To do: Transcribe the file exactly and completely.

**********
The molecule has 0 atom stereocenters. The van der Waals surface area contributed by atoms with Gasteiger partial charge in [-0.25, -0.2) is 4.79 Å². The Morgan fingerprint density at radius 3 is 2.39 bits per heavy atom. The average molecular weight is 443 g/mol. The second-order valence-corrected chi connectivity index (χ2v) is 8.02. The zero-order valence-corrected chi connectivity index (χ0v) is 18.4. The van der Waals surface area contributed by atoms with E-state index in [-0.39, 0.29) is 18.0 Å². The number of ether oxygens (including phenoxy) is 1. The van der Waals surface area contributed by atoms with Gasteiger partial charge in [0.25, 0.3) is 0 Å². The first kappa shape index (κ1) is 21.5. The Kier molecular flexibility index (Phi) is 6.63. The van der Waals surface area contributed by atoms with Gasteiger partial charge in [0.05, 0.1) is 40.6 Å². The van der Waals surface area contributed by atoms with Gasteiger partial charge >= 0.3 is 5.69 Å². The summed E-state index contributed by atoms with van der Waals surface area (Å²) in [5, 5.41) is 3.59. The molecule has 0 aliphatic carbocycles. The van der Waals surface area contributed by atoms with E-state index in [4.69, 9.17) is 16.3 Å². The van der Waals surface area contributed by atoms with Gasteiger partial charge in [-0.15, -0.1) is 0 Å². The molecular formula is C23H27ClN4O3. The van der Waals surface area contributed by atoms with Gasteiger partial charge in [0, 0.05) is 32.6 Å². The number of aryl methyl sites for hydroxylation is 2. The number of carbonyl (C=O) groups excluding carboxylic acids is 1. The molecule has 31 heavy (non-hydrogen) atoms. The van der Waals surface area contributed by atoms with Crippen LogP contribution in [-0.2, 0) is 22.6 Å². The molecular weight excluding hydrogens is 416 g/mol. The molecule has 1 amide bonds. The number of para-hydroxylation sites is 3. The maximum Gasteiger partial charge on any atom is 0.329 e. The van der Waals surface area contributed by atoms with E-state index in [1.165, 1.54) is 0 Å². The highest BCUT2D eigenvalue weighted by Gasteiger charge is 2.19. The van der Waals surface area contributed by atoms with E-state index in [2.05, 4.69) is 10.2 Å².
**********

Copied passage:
The molecule has 0 atom stereocenters. The van der Waals surface area contributed by atoms with Gasteiger partial charge in [-0.25, -0.2) is 4.79 Å². The Morgan fingerprint density at radius 3 is 2.39 bits per heavy atom. The average molecular weight is 443 g/mol. The second-order valence-corrected chi connectivity index (χ2v) is 8.02. The zero-order valence-corrected chi connectivity index (χ0v) is 18.4. The van der Waals surface area contributed by atoms with E-state index in [-0.39, 0.29) is 18.0 Å². The number of ether oxygens (including phenoxy) is 1. The van der Waals surface area contributed by atoms with Gasteiger partial charge in [0.25, 0.3) is 0 Å². The first kappa shape index (κ1) is 21.5. The Kier molecular flexibility index (Phi) is 6.63. The van der Waals surface area contributed by atoms with Gasteiger partial charge in [0.05, 0.1) is 40.6 Å². The van der Waals surface area contributed by atoms with Gasteiger partial charge >= 0.3 is 5.69 Å². The summed E-state index contributed by atoms with van der Waals surface area (Å²) in [5, 5.41) is 3.59. The molecule has 0 aliphatic carbocycles. The van der Waals surface area contributed by atoms with E-state index in [4.69, 9.17) is 16.3 Å². The van der Waals surface area contributed by atoms with Gasteiger partial charge in [-0.15, -0.1) is 0 Å². The molecular formula is C23H27ClN4O3. The van der Waals surface area contributed by atoms with Gasteiger partial charge in [0, 0.05) is 32.6 Å². The number of aryl methyl sites for hydroxylation is 2. The number of carbonyl (C=O) groups excluding carboxylic acids is 1. The molecule has 31 heavy (non-hydrogen) atoms. The van der Waals surface area contributed by atoms with Crippen LogP contribution in [-0.2, 0) is 22.6 Å². The molecular weight excluding hydrogens is 416 g/mol. The molecule has 1 amide bonds. The number of para-hydroxylation sites is 3. The maximum Gasteiger partial charge on any atom is 0.329 e. The van der Waals surface area contributed by atoms with E-state index in [1.165, 1.54) is 0 Å². The highest BCUT2D eigenvalue weighted by Gasteiger charge is 2.19. The van der Waals surface area contributed by atoms with E-state index in [2.05, 4.69) is 10.2 Å².